SAN DIEGO – EcoATM expanded rapidly in 2014, more than doubling the number of automated devicerecycling kiosks deployed to buy used cellphones, tablets and MP3 players and dispense up to $400 in cash to sellers.
The company is owned by publicly traded Outerwall, the parent of Redbox and Coinstar.
The expansion, combined with the rollout of new iPhones last September, contributed to a surge in the company’s device buybacks to 1 million between September 2014 and January. That brought EcoATM’s buy-back count to 4 million devices since the company’s first kiosk rolled out in 2009.
And there are a lot more devices waiting to be recycled. About 422 idle or inactive mobile devices will be in consumers’ homes by the end of 2015, product marketing director Randy Erman said in citing Compass Intelligence statistics.
To capture some of that potential, the company currently operates 1,890 kiosks in 42 states in high-traffic locations such as shopping malls and grocery chains, including Kroger, Safeway, Stop and Shop, Albertsons, Giant Eagle, HyVee, Jewel, Randalls and Vons. Kiosks also appear in select Walmart stores.
All locations are high-traffic locations whose high volume of repeat customers maintains visibility and promotes awareness, said Erman. “We want to make it convenient for consumers to recycle during their daily routine,” he explained. In grocery chains and Walmart, the automated kiosks are by the front of the store.
“There’s still a large opportunity for growth in more locations,” he noted.
Location is one key to success, but so is EcoATM’s policy of paying cash on the spot. “We are the only ones who give instant cash,” Erman said. Carriers, retailers and other buyback operators either mail a check or hand out store credits and gift cards, he said.
“We take any device in any condition, damaged or not,” he added. Consumers who bring nonworking products also get some amount of cash.
Bought-back products are put up for bid to companies that recycle and refurbish. The majority of collected devices are refurbished for re-use, and the rest are dismantled and “responsibly recycled” through EcoATM’s buyback partners, Erman said. The company teams with certified eWaste reclamation facilities.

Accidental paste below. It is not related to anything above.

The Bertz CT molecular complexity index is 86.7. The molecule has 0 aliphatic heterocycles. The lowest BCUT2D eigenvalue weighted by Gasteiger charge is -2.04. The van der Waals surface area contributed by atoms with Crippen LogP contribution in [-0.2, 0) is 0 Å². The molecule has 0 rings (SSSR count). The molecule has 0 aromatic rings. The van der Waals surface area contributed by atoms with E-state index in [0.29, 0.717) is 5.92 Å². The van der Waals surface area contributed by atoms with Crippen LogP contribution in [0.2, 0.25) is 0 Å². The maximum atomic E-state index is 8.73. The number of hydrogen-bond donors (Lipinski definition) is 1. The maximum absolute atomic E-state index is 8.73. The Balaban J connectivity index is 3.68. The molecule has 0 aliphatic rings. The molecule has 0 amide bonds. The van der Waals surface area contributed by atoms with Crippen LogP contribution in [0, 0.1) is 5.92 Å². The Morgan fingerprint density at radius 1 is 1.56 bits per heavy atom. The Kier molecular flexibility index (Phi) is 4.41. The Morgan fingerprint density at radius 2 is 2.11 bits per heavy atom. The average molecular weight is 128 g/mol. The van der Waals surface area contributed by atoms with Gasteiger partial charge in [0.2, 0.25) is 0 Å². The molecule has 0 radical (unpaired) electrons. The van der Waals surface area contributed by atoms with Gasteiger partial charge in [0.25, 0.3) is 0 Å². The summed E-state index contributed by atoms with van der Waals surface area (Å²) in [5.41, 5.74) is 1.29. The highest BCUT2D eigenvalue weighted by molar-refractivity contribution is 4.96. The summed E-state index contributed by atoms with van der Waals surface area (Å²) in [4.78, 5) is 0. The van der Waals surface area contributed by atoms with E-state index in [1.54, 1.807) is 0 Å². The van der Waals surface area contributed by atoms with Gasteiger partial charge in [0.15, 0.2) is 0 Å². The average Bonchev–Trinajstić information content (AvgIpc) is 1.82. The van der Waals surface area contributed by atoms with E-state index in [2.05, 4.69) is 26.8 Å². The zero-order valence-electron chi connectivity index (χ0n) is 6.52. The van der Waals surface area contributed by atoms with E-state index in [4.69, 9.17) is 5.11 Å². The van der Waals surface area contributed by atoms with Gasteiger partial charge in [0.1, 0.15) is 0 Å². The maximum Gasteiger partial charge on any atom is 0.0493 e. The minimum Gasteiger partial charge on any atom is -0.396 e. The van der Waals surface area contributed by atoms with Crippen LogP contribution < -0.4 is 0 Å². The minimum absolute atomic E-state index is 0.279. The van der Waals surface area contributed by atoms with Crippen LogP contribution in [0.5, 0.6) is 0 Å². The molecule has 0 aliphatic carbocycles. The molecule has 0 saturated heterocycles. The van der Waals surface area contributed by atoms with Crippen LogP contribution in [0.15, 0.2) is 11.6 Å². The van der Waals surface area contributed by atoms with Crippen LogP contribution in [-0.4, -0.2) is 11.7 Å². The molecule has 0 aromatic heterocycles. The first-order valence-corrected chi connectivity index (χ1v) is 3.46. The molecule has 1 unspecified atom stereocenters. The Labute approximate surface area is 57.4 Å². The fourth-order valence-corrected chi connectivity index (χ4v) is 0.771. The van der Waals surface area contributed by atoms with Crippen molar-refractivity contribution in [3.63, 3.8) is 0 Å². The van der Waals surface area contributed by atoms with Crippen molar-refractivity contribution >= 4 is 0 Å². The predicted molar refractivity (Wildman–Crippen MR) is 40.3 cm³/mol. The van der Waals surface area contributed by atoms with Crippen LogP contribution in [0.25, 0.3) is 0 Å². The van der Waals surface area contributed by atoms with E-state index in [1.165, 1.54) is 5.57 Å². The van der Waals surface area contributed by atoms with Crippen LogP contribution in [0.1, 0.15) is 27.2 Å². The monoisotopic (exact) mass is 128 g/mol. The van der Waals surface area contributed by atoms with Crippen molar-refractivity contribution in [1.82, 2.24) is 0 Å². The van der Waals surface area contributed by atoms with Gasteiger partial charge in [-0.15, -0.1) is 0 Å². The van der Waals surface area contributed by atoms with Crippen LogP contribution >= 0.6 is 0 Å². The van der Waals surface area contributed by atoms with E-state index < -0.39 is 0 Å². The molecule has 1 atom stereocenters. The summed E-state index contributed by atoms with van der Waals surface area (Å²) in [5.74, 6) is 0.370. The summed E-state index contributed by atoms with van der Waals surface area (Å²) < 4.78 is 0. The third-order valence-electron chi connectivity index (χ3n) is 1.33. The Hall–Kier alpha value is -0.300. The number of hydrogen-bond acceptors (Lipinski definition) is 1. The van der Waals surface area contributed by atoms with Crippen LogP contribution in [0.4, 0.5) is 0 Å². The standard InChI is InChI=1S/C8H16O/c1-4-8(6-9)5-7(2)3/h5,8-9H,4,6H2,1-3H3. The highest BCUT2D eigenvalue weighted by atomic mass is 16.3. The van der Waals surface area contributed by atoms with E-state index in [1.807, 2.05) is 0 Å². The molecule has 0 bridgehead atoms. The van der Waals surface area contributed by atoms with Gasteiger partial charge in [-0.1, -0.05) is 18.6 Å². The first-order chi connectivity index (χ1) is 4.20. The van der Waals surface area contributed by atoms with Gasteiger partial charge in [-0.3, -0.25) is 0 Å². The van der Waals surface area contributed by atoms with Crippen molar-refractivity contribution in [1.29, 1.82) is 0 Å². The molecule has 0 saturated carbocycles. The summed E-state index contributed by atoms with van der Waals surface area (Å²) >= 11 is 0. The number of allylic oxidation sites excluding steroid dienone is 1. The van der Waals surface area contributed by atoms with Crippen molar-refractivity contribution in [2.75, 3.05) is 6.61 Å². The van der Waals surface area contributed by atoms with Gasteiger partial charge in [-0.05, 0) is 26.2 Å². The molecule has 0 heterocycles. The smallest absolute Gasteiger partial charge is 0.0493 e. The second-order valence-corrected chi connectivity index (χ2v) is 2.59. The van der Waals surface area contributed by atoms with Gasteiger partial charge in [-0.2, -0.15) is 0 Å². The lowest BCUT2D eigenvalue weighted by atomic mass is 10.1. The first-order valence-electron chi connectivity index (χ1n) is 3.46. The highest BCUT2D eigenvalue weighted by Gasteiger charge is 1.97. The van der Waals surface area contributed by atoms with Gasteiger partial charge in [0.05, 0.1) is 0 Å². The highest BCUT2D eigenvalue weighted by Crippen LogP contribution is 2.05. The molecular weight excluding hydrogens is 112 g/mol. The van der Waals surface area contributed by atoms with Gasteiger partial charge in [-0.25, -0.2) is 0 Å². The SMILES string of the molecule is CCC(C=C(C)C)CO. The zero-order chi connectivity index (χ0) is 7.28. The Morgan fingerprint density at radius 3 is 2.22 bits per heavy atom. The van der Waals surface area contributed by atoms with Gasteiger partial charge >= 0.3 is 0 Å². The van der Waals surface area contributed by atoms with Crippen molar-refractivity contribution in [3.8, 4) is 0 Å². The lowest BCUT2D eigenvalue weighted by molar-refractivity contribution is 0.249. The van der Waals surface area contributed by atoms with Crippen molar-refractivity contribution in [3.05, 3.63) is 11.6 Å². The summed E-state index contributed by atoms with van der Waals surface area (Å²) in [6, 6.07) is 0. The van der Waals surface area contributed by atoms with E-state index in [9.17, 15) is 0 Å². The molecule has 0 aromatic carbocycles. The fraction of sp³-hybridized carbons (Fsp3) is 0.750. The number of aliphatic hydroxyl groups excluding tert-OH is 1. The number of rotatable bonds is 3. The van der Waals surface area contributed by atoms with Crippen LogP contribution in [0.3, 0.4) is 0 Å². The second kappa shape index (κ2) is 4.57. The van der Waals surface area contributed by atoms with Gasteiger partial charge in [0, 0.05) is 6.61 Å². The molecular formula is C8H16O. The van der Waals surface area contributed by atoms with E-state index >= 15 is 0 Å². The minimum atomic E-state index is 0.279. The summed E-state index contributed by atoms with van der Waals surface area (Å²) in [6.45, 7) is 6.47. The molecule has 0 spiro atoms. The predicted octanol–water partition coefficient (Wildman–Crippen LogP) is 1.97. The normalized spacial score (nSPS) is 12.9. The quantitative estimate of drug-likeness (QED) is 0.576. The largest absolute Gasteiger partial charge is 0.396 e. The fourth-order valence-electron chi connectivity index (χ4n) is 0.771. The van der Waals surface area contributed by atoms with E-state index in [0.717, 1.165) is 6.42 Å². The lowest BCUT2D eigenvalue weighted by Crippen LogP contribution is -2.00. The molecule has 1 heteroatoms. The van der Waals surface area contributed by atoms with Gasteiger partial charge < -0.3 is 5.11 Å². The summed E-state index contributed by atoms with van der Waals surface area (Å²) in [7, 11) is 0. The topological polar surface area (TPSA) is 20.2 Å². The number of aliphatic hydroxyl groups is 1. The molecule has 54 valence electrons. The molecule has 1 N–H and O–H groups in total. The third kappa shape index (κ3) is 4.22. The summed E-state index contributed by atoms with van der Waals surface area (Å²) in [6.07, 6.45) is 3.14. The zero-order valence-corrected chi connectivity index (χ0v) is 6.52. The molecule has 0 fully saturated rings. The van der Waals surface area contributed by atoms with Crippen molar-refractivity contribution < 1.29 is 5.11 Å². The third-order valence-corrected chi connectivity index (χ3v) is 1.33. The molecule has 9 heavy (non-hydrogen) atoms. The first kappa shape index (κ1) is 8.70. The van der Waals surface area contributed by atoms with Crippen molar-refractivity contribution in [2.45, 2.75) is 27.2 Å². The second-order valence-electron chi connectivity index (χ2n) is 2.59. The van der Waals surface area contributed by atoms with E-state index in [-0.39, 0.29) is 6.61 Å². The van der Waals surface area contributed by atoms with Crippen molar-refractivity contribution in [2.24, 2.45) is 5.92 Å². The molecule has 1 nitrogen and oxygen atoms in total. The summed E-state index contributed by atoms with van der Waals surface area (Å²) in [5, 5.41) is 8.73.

For now, EcoATM is focused on buying back used cellphones, tablets and MP3 players, but the company is monitoring opportunities for other small electronics such as mobile hot spots and wearables. “The Internet of Things is growing very rapidly,” Erman said.
The Internet of Things includes EcoATM’s own automated kiosks, whose cameras connect to the Internet so that a remote ID-verification specialist can match the face of the person selling a device to the picture on their driver’s license.
The kiosks work like this: A consumer taps the touchscreen, and a recorded voice explains the procedures and requirements for selling a used device. Consumers are then prompted to insert a government-issued photo ID into a slot, which scans the ID, to prove the seller is at least 18 years old. Three cameras on the kiosk take at least three high-definition photos of the seller from different angles. Live attendants verify that the person on the ID is the same person in front of the kiosk based on the images the kiosk takes.
If the person is wearing a hat or not in view, the attendant verifying the transaction types a response asking the customers to step into view or remove the hat.
The procedure deters the sale of stolen items, as does the taking of a thumbprint before cash is dispensed, the company said.
Next, a hood opens, and the consumer places a device on a tray for a machine-vision inspection to check for obvious damage and match the device against the company’s catalog of 5,500 SKUs.
The consumer is then prompted to plug the device into a 30-pin or 8-pin Apple connector or into a MicroUSB or MiniUSB connector. The kiosk then detects such device attributes as storage capacity, and it determines whether the Apple “kill switch,” or Find My Phone feature, is activated, preventing the device from being used. Consumers are then prompted to deactivate the kill switch feature.
The kiosk then presents a price. If the consumer agrees, cash is dispensed after a thumbprint is left.
The company owns more than 35 patents recognized globally in such things as device recognition and appraisal to make the kiosk system work, Erman said. “It’s pretty complex. Our technology brings a lot of value to a lot of different use cases.”